We've seen tprint before. When passed a string with markup information it will print it with the correct style.

import Term: tprint
tprint("This text has {bold gold1 underline}style!")
This text has style!

But there's more. Compare Base.print with Term.tprint here:

print("This is a: ", 1, "of type", typeof(1), "this is a function", print)
tprint("This is a: ", 1, "of type", typeof(1), "this is a function", print)
This is a: 1of typeInt64this is a functionprint
This is a:  1 of type Int64 this is a function print

you can see two differences. The first is that when passing multiple comma separated arguments tprint inserts a space between them, making the output easier to parse. The second is that it colors certain objects types (Number, DataType and Function in the example). Thus any number will be printed blue, function names will be yellow etc.

In addition, tprint will automatically highlight numbers, types etc... in your strings.

tprint("This is a: 1 of type ::Int64 this is a function `print`")
This is a: 1 of type ::Int64 this is a function `print`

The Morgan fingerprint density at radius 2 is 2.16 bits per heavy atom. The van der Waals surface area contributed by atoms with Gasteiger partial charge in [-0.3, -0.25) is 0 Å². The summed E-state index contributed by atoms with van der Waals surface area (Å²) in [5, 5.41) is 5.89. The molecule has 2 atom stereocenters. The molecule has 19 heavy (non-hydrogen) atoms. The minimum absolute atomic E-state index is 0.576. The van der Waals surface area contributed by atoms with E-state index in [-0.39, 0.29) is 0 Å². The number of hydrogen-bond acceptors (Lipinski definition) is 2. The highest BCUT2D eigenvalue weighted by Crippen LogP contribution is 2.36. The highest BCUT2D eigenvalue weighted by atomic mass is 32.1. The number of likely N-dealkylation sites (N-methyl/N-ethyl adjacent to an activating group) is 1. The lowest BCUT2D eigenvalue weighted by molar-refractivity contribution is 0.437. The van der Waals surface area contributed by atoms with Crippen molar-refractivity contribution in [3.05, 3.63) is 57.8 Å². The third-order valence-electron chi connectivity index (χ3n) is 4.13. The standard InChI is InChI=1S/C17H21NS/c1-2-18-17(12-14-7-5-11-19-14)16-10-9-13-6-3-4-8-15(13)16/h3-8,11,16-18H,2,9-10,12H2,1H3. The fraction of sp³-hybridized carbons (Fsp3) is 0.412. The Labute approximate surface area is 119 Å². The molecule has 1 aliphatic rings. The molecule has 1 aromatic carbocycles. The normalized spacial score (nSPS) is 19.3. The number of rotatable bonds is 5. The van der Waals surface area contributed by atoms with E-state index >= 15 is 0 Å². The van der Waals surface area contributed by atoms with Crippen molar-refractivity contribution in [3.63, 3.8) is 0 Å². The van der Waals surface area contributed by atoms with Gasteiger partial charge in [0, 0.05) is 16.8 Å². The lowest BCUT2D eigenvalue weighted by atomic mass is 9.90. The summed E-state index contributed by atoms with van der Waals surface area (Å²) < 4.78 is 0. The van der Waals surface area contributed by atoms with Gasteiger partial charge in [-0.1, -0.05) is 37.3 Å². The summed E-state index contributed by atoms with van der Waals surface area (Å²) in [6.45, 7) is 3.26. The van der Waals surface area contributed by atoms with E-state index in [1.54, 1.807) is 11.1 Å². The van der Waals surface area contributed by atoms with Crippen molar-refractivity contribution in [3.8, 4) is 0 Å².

By default tprint highlights strings before printing them out. If you don't like that, set tprint(...; highlight=false)! Also, if your text already has markup or ANSI style information, it won't be highlighted: highlighting styled text get messy!

Tprint can also print renderables, of course.

tprint(Panel(; width=22, height=2), Panel(; width=22, height=3))
│                    │
│                    │

As you can see the renderables are printed one above the other.

Finally, you should know that like print has println, so tprint has tprintln to add a new line to the output.

With this we conclude our overview of the basic elements of Term: markup style to create styled text, tprint to print it to console, renderables like Panel and TextBox and the layout syntax to create beautiful terminal output. There's a lot more you can use Term for, but styled text, panels and layout operators will get you far! Enjoy!